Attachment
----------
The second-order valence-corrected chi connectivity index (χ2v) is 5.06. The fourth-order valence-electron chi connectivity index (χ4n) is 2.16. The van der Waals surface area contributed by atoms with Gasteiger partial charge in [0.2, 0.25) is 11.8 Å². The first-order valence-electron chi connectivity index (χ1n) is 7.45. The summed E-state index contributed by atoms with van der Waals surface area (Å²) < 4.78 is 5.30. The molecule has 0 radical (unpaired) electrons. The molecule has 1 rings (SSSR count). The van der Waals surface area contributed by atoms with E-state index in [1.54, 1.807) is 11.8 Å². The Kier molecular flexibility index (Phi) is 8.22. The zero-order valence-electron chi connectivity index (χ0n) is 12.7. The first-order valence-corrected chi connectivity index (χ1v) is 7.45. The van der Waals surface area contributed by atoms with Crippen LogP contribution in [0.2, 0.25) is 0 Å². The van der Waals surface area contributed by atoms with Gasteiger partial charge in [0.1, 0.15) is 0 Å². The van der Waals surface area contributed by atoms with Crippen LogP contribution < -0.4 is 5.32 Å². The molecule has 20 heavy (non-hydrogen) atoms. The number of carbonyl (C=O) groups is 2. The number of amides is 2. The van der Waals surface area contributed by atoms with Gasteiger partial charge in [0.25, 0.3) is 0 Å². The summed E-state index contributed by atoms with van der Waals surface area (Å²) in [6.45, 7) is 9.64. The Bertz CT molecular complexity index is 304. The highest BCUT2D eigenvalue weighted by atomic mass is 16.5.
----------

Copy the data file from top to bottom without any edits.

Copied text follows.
The second-order valence-corrected chi connectivity index (χ2v) is 5.06. The fourth-order valence-electron chi connectivity index (χ4n) is 2.16. The van der Waals surface area contributed by atoms with Gasteiger partial charge in [0.2, 0.25) is 11.8 Å². The first-order valence-electron chi connectivity index (χ1n) is 7.45. The summed E-state index contributed by atoms with van der Waals surface area (Å²) < 4.78 is 5.30. The molecule has 0 radical (unpaired) electrons. The molecule has 1 rings (SSSR count). The van der Waals surface area contributed by atoms with E-state index in [1.54, 1.807) is 11.8 Å². The Kier molecular flexibility index (Phi) is 8.22. The zero-order valence-electron chi connectivity index (χ0n) is 12.7. The first-order valence-corrected chi connectivity index (χ1v) is 7.45. The van der Waals surface area contributed by atoms with Crippen LogP contribution in [0.2, 0.25) is 0 Å². The van der Waals surface area contributed by atoms with Gasteiger partial charge in [0.1, 0.15) is 0 Å². The van der Waals surface area contributed by atoms with Crippen LogP contribution < -0.4 is 5.32 Å². The molecule has 20 heavy (non-hydrogen) atoms. The number of carbonyl (C=O) groups is 2. The number of amides is 2. The van der Waals surface area contributed by atoms with Gasteiger partial charge in [0.25, 0.3) is 0 Å². The summed E-state index contributed by atoms with van der Waals surface area (Å²) in [6.45, 7) is 9.64. The Bertz CT molecular complexity index is 304. The highest BCUT2D eigenvalue weighted by atomic mass is 16.5.